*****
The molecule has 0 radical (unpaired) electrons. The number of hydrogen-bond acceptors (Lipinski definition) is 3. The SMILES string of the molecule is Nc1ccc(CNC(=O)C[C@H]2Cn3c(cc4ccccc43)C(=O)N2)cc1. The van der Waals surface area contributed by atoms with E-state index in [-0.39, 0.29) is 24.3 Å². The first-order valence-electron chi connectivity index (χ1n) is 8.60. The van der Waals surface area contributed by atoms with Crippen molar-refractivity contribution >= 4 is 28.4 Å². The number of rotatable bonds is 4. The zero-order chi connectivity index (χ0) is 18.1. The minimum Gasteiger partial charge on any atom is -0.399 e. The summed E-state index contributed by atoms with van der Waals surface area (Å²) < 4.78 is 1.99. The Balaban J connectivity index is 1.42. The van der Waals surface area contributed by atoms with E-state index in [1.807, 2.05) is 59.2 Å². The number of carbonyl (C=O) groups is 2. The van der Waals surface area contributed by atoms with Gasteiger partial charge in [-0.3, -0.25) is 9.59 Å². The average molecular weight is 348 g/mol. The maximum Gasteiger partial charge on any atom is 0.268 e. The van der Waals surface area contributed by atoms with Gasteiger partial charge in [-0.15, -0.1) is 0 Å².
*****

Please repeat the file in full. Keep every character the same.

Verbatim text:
The molecule has 0 radical (unpaired) electrons. The number of hydrogen-bond acceptors (Lipinski definition) is 3. The SMILES string of the molecule is Nc1ccc(CNC(=O)C[C@H]2Cn3c(cc4ccccc43)C(=O)N2)cc1. The van der Waals surface area contributed by atoms with E-state index in [-0.39, 0.29) is 24.3 Å². The first-order valence-electron chi connectivity index (χ1n) is 8.60. The van der Waals surface area contributed by atoms with Crippen molar-refractivity contribution >= 4 is 28.4 Å². The number of rotatable bonds is 4. The zero-order chi connectivity index (χ0) is 18.1. The minimum Gasteiger partial charge on any atom is -0.399 e. The summed E-state index contributed by atoms with van der Waals surface area (Å²) < 4.78 is 1.99. The Balaban J connectivity index is 1.42. The van der Waals surface area contributed by atoms with E-state index in [1.807, 2.05) is 59.2 Å². The number of carbonyl (C=O) groups is 2. The van der Waals surface area contributed by atoms with Gasteiger partial charge in [-0.3, -0.25) is 9.59 Å². The average molecular weight is 348 g/mol. The maximum Gasteiger partial charge on any atom is 0.268 e. The van der Waals surface area contributed by atoms with Gasteiger partial charge in [-0.15, -0.1) is 0 Å².